This year, however, I understood something new - and I think it is a function of the fact that I am now mid-way through my life. I always thought life gets better and better, and have lived for a long time with a sense of anticipation as if the truly good things are round the corner and in the future. But now I am understanding that some of the good things - the great things - that characterize my life have already happened and are past. Life is not a linear ascension of the good, it is ups and downs. Yes, much good undoubtedly awaits - maybe even more good than I can even imagine. But let me appreciate also the things that were, and understand that they were good too and are now gone, not to be held on to. The thrills of youth, all the first times, an age that was more innocent and less characterized by terrorism and suspicion...

Hence, both Bet Hillel (the good only increases as time goes on) and Bet Shamai (things pass and decrease) are correct - that is life. This year, while continuing to light as Bet Hillel, I will also light as Bet Shamai in my heart, symbolically, to thank for the past and its good, and most of all - recognise that it is important to really appreciate the present rather than waiting for that incredible future to show up.


Am I a chicken?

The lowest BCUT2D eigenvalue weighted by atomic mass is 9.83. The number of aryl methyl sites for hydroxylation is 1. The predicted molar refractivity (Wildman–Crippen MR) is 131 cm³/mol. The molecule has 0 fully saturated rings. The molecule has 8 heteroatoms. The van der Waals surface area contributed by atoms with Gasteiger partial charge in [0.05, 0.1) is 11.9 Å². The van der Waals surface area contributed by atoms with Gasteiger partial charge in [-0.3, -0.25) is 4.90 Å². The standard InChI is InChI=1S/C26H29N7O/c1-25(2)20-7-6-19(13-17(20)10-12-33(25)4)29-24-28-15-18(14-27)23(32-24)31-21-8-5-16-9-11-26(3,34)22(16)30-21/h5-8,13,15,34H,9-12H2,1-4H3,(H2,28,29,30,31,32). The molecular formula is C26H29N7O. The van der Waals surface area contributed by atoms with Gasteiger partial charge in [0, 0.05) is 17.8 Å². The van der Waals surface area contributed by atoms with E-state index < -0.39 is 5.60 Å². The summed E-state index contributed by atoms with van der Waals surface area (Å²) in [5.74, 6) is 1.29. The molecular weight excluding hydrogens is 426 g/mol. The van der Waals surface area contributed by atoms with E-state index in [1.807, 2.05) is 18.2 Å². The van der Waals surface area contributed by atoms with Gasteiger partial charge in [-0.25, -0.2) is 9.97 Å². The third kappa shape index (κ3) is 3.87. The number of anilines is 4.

From Birdsong from Inside the Egg by Rumi* :

 ...A chicken invites a camel into her henhouse,

And the whole structure is demolished...


Coop by Yael Unterman

Rav Kook said that no one can

imagine the pain of the eagle

locked up in a chicken coop.


Was he cooped? I have felt

that entrapment in a life

that feels like a too-small jacket,

buttons popping off

Through the remaining holes

my life’s blood spills out onto the ground

cries out to God

I am here  I am here.


My professor added,

But what about the chicken

roaming senselessly in eagle’s domain?

Think what pain.


I could not listen further,

for wondering which one I was.

 * Rumi poem at



Seeing Elijah

"בכל דור ודור חייב אדם לראות את עצמו כאילו הוא יצא ממצרים"

"In every generation, each of us must see ourselves as if we ourselves emerged from Egypt."

I want to revisit the above statement in a bit of a chassidic way - I have adapted the following story: